Photo: prixpictet Severed trunk of bull elephant, Namunyak Wildlife Conservancy
Chris Jordan's work may be familiar to TreeHuggers because he has been photographing environmental issues for years. He has depicted the ravages of the oceans, and many photos showing the horrors of mass-consumerism in the world.
Now he has turned his talents to Africa. Winning the esteemed photography prize, the Prix Pictet Commission last year, he has gone to Northern Kenya to work with the people and photograph their life and the issues that they are facing in a stunning series of pictures.
Photo: prixpictet Bull elephant killed for his tusks, Namunyak Wildlife Conservancy
Winners of the Commission prize are sent to a country to examine the issues. He visited Northern Kenya and worked with the Tusk Trust in Africa. The Trust was formed in 1990 to stop poaching of animals and alleviate poverty through sustainable development.
Photo: prixpictet Samburu Elder, Lemasulani Letarekeri, after performing healing ritual with skull of elephant killed by poachers, Namunyak Wildlife Conservancy
Fittingly, the name of his series is Ushirikiano, Swahili for "collaboration." Chris Jordan was clearly moved and affected by his time there:
"The Prix Pictet Commission prize took me on a thousand-mile behind-the-scenes photo documentary safari in Kenya's northern rangelands. There I encountered a confederation of NGO's, working closely with local indigenous tribes to create a sustainable way of life based on principles of environmental stewardship, wildlife conservation, and peace. Throughout our two week expedition across a stunningly wild landscape, I found myself constantly humbled by the grace, dignity and spirit of the ancient tribal people I had the privilege of encountering there. I hope my photographs convey a small fragment of the complex and inspiring story of Ushirikiano that is emerging in this remote part of Africa".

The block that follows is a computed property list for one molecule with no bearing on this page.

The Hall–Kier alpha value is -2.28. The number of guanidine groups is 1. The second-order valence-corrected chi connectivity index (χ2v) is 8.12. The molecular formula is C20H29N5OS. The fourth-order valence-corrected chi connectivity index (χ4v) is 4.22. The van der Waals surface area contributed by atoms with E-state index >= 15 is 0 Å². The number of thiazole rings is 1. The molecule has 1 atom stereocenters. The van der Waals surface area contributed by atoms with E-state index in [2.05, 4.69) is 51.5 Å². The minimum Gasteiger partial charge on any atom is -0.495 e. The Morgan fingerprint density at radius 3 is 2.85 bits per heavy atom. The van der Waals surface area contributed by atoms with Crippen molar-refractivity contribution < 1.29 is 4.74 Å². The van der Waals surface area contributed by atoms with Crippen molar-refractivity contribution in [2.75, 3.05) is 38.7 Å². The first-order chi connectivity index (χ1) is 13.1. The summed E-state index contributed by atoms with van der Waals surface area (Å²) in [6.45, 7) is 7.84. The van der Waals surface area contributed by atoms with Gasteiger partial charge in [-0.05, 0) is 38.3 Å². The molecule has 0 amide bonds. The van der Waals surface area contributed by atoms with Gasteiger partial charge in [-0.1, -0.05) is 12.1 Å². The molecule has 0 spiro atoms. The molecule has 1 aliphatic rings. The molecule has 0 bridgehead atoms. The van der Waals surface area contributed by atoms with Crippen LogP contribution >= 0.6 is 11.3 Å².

Photo: prixpictet Borana child, Gotu Village, Nakuprat-Gotu Community Conservancy
He was particularly moved by the impact of elephant poaching. He wrote:
"The phenomenon of elephant poaching strikes me as profoundly symbolic. As the largest animal to walk the earth, the elephant is one of our planet's most sentient beings, with a brain about four times the size of ours, equal or greater in intelligence to dolphins and higher order primates. Elephants are one of the few animals to grieve their dead in community. In my view elephants should be revered and preserved as sacred planetary treasures. Hopefully these photos can be viewed as a visual reminder of the trail of destruction we leave and the damage we do to our own spirits when we forget our relationship with nature and our connection with the higher purposes of our life and our own human dignity."
More on Chris Jordan and Prix Pictet
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